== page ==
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RACGP offer courses and events to further develop the knowledge you need to develop your GP career
2022 RACGP curriculum and syllabus
for Australian general practice
The Abuse and violence: working with our patients in general practice provides the best-available current evidence for GPs
Stay up-to-date with the latest information and resources on the COVID-19 vaccine rollout.
Download the Standards for general practice (5th edition) - a benchmark for quality care and risk management in Australian general practices
Coronavirus (COVID-19) resources for general practitioners
Advice and guidelines for GPs and practice teams to help protect general practice information systems
Video consultations can provide convenient and accessible healthcare delivery
Read all of the RACGP reports and submissions on various healthcare topics
Read all of the RACGP position statements on various healthcare topics
Join our RACGP Facebook groups
Infection prevention and control guidelines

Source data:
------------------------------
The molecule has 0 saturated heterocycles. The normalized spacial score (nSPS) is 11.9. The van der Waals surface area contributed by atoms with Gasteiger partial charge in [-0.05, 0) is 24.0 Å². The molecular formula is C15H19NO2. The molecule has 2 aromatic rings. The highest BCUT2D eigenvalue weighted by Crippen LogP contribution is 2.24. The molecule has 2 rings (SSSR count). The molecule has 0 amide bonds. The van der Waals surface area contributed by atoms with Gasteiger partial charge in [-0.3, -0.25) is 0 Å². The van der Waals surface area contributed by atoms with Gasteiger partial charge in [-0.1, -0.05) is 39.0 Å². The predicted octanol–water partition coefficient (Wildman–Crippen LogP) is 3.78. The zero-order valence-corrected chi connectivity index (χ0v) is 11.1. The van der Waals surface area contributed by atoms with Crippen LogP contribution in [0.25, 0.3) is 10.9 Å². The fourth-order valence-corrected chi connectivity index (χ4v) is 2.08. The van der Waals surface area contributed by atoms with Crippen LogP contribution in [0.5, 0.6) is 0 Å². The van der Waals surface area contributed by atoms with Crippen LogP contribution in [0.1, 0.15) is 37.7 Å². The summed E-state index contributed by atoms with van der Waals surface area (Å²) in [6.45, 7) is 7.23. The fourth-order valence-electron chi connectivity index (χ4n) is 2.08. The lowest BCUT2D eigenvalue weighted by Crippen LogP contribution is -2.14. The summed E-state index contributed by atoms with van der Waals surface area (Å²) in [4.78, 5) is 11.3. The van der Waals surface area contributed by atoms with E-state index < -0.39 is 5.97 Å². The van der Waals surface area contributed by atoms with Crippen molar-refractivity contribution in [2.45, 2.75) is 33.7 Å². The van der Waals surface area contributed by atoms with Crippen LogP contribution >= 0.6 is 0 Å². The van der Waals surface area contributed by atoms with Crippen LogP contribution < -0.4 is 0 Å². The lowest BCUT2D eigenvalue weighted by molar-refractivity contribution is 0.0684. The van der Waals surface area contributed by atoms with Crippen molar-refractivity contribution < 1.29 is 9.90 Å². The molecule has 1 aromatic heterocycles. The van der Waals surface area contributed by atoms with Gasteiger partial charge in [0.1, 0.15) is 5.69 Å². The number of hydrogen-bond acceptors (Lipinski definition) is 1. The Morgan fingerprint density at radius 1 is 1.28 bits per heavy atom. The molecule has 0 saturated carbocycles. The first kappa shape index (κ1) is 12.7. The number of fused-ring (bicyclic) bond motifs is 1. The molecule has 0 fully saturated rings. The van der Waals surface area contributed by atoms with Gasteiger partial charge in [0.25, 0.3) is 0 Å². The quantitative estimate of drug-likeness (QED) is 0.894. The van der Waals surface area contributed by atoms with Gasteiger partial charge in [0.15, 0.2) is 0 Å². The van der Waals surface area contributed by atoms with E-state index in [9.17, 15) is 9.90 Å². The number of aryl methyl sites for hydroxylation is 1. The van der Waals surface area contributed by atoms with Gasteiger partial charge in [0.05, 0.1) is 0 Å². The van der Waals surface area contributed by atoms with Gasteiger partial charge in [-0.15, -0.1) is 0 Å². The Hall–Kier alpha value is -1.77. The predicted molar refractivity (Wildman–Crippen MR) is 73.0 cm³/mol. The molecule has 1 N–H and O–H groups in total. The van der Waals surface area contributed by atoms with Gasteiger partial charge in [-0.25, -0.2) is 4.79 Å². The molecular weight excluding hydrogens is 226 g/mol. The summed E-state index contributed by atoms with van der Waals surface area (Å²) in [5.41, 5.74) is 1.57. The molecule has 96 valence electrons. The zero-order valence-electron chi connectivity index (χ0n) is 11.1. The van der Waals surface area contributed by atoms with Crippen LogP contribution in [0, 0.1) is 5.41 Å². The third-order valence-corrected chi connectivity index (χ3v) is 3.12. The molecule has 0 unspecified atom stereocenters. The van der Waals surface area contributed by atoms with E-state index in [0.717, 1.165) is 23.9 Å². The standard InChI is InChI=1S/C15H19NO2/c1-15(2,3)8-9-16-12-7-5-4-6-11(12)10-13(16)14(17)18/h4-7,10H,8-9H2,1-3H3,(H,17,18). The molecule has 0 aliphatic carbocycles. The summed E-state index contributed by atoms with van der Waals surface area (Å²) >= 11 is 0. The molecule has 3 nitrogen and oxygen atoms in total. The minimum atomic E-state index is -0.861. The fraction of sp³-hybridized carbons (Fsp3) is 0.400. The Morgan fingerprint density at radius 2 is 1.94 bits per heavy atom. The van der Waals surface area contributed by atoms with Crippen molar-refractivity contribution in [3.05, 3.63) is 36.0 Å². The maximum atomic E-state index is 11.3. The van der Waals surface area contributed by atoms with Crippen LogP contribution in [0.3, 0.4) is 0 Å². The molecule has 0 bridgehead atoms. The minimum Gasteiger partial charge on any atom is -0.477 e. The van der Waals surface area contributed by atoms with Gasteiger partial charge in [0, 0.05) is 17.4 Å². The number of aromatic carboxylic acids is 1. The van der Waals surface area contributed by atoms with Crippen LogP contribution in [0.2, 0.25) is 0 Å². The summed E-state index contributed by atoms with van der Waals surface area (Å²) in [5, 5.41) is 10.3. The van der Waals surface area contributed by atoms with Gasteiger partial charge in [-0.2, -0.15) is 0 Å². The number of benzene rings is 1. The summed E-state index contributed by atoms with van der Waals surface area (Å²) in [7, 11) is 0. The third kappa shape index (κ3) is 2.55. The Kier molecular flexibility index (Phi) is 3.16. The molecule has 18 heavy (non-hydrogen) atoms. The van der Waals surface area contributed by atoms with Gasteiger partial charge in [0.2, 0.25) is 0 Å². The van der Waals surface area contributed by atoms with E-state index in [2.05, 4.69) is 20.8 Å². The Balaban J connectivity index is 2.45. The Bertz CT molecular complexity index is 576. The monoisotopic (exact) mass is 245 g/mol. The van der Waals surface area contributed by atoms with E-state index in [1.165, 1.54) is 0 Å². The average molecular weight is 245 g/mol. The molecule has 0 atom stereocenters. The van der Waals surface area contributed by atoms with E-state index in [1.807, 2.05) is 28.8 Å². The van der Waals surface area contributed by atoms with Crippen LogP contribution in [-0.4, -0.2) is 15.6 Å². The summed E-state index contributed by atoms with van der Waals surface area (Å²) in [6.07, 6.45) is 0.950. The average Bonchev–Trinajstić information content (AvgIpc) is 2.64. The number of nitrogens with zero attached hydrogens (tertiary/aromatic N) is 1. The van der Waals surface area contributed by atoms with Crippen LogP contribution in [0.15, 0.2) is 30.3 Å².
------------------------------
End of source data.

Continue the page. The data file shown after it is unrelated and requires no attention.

11. Disease surveillance and outbreak response
General practices and other office- and community-based practices must have systems in place that allow for monitoring threats of outbreaks (eg varicella, measles, lyssavirus, Hendra virus), bioterrorism (eg anthrax) and emerging diseases such as COVID-19, avian influenza, and multidrug-resistant organisms.
To ensure the practice remains up to date with information, it is useful to nominate a staff member (eg a primary care nurse or other clinical staff member with the role of infection prevention and control coordinator) to take responsibility for receiving and acting on notifications from federal and state/territory health departments about emerging infectious diseases, as well as regularly checking the websites of relevant public health authorities (see Resources) for guidelines, and disseminating any updated information to other staff.
The person responsible for maintaining up-to-date information on infection prevention and control should be a full-time staff member and should hand over this role during absences. They must also maintain their knowledge and skills through continual professional development courses offered by the state or territory health department or other organisations.